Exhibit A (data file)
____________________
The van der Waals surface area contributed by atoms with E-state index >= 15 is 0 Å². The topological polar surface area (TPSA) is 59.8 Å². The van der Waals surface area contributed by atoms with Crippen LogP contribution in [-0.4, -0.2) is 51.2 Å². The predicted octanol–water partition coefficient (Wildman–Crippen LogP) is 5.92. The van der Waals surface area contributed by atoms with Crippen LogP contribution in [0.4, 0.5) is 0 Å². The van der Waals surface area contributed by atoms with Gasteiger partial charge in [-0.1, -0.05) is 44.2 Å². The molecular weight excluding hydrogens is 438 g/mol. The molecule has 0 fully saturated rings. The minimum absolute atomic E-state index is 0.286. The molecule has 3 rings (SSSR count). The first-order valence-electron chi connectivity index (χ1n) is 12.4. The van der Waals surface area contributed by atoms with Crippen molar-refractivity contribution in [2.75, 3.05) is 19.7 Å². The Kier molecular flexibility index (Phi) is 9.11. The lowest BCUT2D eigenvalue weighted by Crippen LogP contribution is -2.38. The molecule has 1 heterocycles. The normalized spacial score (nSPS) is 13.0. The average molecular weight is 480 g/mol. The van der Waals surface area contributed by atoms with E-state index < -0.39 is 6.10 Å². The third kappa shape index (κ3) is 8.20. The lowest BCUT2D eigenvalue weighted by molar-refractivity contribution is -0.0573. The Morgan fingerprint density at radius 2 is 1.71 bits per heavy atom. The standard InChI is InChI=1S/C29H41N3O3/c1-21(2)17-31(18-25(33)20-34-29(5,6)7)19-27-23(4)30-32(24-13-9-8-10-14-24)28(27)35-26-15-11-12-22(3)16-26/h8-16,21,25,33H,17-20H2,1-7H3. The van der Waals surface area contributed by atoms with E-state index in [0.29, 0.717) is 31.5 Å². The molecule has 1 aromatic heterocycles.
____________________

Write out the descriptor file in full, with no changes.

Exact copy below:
The van der Waals surface area contributed by atoms with E-state index >= 15 is 0 Å². The topological polar surface area (TPSA) is 59.8 Å². The van der Waals surface area contributed by atoms with Crippen LogP contribution in [-0.4, -0.2) is 51.2 Å². The predicted octanol–water partition coefficient (Wildman–Crippen LogP) is 5.92. The van der Waals surface area contributed by atoms with Crippen LogP contribution in [0.4, 0.5) is 0 Å². The van der Waals surface area contributed by atoms with Gasteiger partial charge in [-0.1, -0.05) is 44.2 Å². The molecular weight excluding hydrogens is 438 g/mol. The molecule has 0 fully saturated rings. The minimum absolute atomic E-state index is 0.286. The molecule has 3 rings (SSSR count). The first-order valence-electron chi connectivity index (χ1n) is 12.4. The van der Waals surface area contributed by atoms with Crippen molar-refractivity contribution in [2.75, 3.05) is 19.7 Å². The Kier molecular flexibility index (Phi) is 9.11. The lowest BCUT2D eigenvalue weighted by Crippen LogP contribution is -2.38. The molecule has 1 heterocycles. The normalized spacial score (nSPS) is 13.0. The average molecular weight is 480 g/mol. The van der Waals surface area contributed by atoms with E-state index < -0.39 is 6.10 Å². The third kappa shape index (κ3) is 8.20. The lowest BCUT2D eigenvalue weighted by molar-refractivity contribution is -0.0573. The Morgan fingerprint density at radius 2 is 1.71 bits per heavy atom. The standard InChI is InChI=1S/C29H41N3O3/c1-21(2)17-31(18-25(33)20-34-29(5,6)7)19-27-23(4)30-32(24-13-9-8-10-14-24)28(27)35-26-15-11-12-22(3)16-26/h8-16,21,25,33H,17-20H2,1-7H3. The van der Waals surface area contributed by atoms with E-state index in [0.29, 0.717) is 31.5 Å². The molecule has 1 aromatic heterocycles.